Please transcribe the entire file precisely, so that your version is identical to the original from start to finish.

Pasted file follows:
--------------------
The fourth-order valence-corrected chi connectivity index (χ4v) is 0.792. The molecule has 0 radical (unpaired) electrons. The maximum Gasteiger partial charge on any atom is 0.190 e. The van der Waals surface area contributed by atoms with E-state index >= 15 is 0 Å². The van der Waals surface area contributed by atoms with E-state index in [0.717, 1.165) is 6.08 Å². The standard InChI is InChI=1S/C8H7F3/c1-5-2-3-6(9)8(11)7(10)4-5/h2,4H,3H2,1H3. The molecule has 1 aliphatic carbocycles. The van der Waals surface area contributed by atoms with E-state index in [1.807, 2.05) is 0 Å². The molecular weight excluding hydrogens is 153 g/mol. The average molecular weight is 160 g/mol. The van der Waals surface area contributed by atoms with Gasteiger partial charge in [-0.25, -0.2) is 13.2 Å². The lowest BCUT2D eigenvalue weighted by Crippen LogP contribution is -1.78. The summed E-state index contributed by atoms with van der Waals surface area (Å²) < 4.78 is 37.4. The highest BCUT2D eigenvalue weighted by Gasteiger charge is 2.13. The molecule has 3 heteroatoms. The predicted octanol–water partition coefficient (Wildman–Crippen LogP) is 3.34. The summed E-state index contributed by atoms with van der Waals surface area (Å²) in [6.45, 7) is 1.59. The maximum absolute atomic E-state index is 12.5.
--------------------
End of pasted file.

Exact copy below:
The fourth-order valence-corrected chi connectivity index (χ4v) is 0.792. The molecule has 0 radical (unpaired) electrons. The maximum Gasteiger partial charge on any atom is 0.190 e. The van der Waals surface area contributed by atoms with E-state index >= 15 is 0 Å². The van der Waals surface area contributed by atoms with E-state index in [0.717, 1.165) is 6.08 Å². The standard InChI is InChI=1S/C8H7F3/c1-5-2-3-6(9)8(11)7(10)4-5/h2,4H,3H2,1H3. The molecule has 1 aliphatic carbocycles. The van der Waals surface area contributed by atoms with E-state index in [1.807, 2.05) is 0 Å². The molecular weight excluding hydrogens is 153 g/mol. The average molecular weight is 160 g/mol. The van der Waals surface area contributed by atoms with Gasteiger partial charge in [-0.25, -0.2) is 13.2 Å². The lowest BCUT2D eigenvalue weighted by Crippen LogP contribution is -1.78. The summed E-state index contributed by atoms with van der Waals surface area (Å²) < 4.78 is 37.4. The highest BCUT2D eigenvalue weighted by Gasteiger charge is 2.13. The molecule has 3 heteroatoms. The predicted octanol–water partition coefficient (Wildman–Crippen LogP) is 3.34. The summed E-state index contributed by atoms with van der Waals surface area (Å²) in [6.45, 7) is 1.59. The maximum absolute atomic E-state index is 12.5.